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by Edgar Allan Poe

Analysis: Trivia

Brain Snacks: Tasty Tidbits of Knowledge

In Poe's case, life – or at least the end of life – imitated art. The story of his death is as spooky as anything he wrote. The circumstances surrounding his death remain shrouded in mystery, but we'll dive into the basics. Between the dates of September 27th and October 3rd, 1849, little is clear about Poe's travels. We know that he arrived in Baltimore on the 27th of September. What is certain is that Poe turned up in front of a tavern, delirious and wearing a strange, tattered suit, in Baltimore on October 3rd. According to legend, he was found lying in the gutter and was soon taken to the hospital. Poe died four days later. He was never coherent enough to explain what had happened to him and the cause of his death remains undetermined to this day. (source)

On January 19, 1949, the centennial of Edgar Allan Poe's death, a cloaked figure appeared at his grave and toasted Poe with a glass of cognac. The man subsequently left a bottle of cognac and three roses. This tradition carried every year on the anniversary of Poe's death until January 2010 – the man, known as the "Poe Toaster" didn't show up. Although there have been many theories as to the Toaster's identity – some speculating that the duty was even passed on after the original Toaster's death – but no conclusive evidence has been found. As it stands, this was a fitting time to end the tradition: the bicentennial of Poe's birth (his 200th birthday) occurred in 2009. (source)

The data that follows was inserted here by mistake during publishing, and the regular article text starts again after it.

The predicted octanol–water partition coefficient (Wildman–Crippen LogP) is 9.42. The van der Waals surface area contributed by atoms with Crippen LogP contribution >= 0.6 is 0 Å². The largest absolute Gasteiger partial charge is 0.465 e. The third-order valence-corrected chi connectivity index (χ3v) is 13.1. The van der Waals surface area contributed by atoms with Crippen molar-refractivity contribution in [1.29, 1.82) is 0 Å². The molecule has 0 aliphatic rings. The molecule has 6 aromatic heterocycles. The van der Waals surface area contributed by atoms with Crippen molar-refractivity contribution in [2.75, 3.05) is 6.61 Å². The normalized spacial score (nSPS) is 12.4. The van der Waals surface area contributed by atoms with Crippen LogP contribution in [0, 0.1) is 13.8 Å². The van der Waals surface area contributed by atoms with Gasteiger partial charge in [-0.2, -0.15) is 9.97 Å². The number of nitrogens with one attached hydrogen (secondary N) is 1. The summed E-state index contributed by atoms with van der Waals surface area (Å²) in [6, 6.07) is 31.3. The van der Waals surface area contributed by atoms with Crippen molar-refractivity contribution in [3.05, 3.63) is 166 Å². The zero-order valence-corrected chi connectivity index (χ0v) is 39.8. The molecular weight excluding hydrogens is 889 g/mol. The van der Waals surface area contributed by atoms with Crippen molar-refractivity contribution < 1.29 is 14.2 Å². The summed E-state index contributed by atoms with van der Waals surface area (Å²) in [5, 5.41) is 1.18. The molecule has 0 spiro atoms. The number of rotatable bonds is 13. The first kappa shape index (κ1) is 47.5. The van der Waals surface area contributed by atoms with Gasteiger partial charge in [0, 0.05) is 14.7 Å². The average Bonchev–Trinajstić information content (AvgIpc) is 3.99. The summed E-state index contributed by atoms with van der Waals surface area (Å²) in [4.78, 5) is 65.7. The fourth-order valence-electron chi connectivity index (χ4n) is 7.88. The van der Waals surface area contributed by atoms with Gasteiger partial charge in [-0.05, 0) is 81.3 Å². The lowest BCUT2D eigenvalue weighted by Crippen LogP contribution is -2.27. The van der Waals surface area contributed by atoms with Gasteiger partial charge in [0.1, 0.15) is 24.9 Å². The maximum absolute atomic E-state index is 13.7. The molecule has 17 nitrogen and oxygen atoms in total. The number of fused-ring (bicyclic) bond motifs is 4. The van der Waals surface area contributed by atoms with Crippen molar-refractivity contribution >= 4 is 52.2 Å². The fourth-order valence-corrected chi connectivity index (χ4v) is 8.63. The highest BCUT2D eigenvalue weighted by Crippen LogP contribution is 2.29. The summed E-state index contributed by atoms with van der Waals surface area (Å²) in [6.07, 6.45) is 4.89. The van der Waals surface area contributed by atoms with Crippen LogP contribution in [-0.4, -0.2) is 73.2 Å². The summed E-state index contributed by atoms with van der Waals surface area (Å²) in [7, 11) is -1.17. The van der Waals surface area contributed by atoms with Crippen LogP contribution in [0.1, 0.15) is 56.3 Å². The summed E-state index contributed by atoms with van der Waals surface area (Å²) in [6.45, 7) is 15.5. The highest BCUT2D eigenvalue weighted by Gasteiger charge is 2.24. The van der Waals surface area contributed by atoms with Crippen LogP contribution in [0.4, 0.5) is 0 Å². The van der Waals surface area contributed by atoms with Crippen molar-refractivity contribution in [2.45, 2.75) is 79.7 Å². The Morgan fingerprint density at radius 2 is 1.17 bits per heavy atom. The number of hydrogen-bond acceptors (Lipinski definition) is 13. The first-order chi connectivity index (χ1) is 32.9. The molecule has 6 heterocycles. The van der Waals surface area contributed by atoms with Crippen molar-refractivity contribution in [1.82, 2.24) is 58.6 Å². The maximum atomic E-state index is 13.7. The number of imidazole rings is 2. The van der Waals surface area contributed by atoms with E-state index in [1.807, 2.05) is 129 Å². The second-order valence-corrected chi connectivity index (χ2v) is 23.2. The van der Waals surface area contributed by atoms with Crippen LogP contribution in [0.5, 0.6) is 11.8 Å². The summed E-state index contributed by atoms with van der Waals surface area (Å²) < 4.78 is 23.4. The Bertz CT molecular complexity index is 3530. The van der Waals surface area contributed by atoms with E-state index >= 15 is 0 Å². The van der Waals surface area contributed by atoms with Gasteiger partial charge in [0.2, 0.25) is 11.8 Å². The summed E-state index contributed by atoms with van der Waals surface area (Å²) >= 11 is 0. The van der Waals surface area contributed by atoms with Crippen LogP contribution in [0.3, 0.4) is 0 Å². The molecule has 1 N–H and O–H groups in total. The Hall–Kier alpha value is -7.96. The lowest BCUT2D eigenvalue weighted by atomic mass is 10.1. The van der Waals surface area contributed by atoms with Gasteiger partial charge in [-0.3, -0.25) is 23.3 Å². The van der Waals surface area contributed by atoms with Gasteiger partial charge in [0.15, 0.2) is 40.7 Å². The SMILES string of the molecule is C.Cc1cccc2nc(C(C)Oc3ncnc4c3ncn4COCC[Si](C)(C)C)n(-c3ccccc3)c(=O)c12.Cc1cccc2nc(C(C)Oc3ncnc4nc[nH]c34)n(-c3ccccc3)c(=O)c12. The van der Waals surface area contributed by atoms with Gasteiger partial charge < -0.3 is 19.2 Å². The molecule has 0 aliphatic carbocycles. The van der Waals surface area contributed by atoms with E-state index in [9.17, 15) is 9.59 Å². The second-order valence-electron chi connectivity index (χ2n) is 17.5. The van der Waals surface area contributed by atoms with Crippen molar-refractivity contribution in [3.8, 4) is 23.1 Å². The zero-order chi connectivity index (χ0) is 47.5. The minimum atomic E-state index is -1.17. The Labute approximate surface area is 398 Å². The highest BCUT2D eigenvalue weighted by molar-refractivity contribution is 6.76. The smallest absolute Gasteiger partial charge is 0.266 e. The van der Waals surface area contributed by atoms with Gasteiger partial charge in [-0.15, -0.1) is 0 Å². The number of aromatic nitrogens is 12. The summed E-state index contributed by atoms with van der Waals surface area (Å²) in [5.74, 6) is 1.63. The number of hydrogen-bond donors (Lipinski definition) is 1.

Here's one that's not so fun. In 1836, Poe married his thirteen-year-old cousin, Virginia Clemm. He was fourteen years older than her. (source)

Believe it or not, Poe was a soldier. Well, sort of. He enrolled at West Point in 1830, but quickly decided he didn't want to attend. His way out? Purposely getting court-martialed. (That's the military equivalent of being tried in a civilian court.) After skipping his military drills, parades, and chapel for a while, a court was convened and he was expelled from the school. (source)

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